As always, your own safety is vitally important and ‘D’ for danger remains so ensure the scene is still safe and you are protected from blood and other bodily fluids.
Secondary survey comprises a head to toe examination of the patient.
Look for any signs or symptoms of injury or possible underlying medical conditions.
During the secondary survey gather as much information as possible, for instance the mechanism of injury, (what led up to the event).
When possible find out from the patient or bystanders if there are any underlying medical conditions which may relate to the episode.
This information can be extremely useful when you handover to crew.
Begin your secondary survey with the patient’s head.
Look for cuts, abrasions, swelling or discoloration.
Look for bleeding, specially in and around the mouth, nose and ears.
Look for any clear fluid weeping from these areas in particular the ears as this could be signs of spinal injury.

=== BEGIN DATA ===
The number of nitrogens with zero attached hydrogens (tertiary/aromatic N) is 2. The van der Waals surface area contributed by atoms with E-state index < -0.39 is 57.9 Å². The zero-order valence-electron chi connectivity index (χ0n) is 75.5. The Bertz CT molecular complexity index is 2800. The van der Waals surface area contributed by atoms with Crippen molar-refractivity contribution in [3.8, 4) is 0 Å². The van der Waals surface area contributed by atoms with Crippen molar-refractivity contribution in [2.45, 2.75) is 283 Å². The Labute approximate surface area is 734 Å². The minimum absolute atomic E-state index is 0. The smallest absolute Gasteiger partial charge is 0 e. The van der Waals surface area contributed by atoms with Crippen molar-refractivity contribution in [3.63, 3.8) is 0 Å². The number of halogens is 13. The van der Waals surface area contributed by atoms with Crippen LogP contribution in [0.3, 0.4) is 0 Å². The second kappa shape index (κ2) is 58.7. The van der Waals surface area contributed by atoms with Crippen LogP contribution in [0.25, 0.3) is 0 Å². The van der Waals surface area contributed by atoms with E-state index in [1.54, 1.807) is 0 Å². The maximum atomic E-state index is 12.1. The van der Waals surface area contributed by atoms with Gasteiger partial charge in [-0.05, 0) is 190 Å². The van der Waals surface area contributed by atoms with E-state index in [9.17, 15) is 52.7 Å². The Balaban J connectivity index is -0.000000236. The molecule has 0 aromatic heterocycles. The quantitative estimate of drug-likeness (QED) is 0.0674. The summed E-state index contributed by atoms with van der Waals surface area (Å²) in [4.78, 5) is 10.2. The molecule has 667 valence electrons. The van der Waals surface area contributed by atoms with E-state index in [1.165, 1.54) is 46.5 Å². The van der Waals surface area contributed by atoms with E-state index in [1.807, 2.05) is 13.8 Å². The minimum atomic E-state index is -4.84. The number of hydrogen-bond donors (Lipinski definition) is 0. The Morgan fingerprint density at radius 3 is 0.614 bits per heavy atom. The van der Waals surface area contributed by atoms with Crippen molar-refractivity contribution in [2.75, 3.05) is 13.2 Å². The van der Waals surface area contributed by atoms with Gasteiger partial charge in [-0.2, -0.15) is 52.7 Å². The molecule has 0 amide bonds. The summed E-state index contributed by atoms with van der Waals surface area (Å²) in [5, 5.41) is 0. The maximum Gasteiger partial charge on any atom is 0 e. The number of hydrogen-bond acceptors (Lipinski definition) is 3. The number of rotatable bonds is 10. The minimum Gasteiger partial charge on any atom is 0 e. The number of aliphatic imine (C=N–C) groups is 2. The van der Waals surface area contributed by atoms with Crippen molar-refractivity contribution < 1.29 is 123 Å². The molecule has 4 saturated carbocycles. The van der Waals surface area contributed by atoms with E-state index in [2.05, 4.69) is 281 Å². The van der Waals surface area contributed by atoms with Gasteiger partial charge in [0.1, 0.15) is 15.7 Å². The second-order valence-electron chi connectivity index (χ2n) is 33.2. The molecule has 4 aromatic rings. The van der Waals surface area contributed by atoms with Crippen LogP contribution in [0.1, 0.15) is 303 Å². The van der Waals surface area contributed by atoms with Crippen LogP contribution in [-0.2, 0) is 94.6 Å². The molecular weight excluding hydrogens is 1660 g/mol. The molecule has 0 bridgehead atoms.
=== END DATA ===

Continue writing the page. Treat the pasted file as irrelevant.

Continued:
Check for discoloration behind the ears as it could be an indication of a severe head injury.
Moving down to the neck area.
Look for bruising, swelling, discoloration, cuts or abrasions.
Is there anything amiss such as a shifting of the windpipe,(tracheal deviation).
Look for any medical alert tags.
Use your first two fingers and find the carotid pulse. Count the beats for fifteen seconds and multiply by four to give you the heart rate.
Move on to the chest area
Look for any bruising, discoloration, cuts bruises or any penetrating wounds.
Monitor any abnormal rise and fall of the chest as the patient is breathing
Note any pain or tenderness that the patient may experience
Move on to is the abdomen.
Look for any injuries and pay close attention to pain, tenderness, discoloration, rigidity, guarding of painful areas
Look for any pulsating masses.
Move onto the arms.
Look for any signs of fracture, deformity, shortening or unusual rotation.
Check their pulses at the wrist. If you cannot find a pulse inform the crew.
Look for medical alert bracelet.
Move to the legs.
Look for any fractures, deformity or shortening.
Check the top of the foot for the pedal pulse.
If there is no immediate indication of trauma or any spinal injury, gently roll the patient onto their side and quickly do a survey of their back.
While doing your secondary survey, note as much information as possible such as the level of the patient’s consciousness. If the patient is alert and oriented to time and place.
Note if they confused or even unconscious.
Do they know what happened or what started the event?
If possible, ask about any medical problems, medications, allergies etc.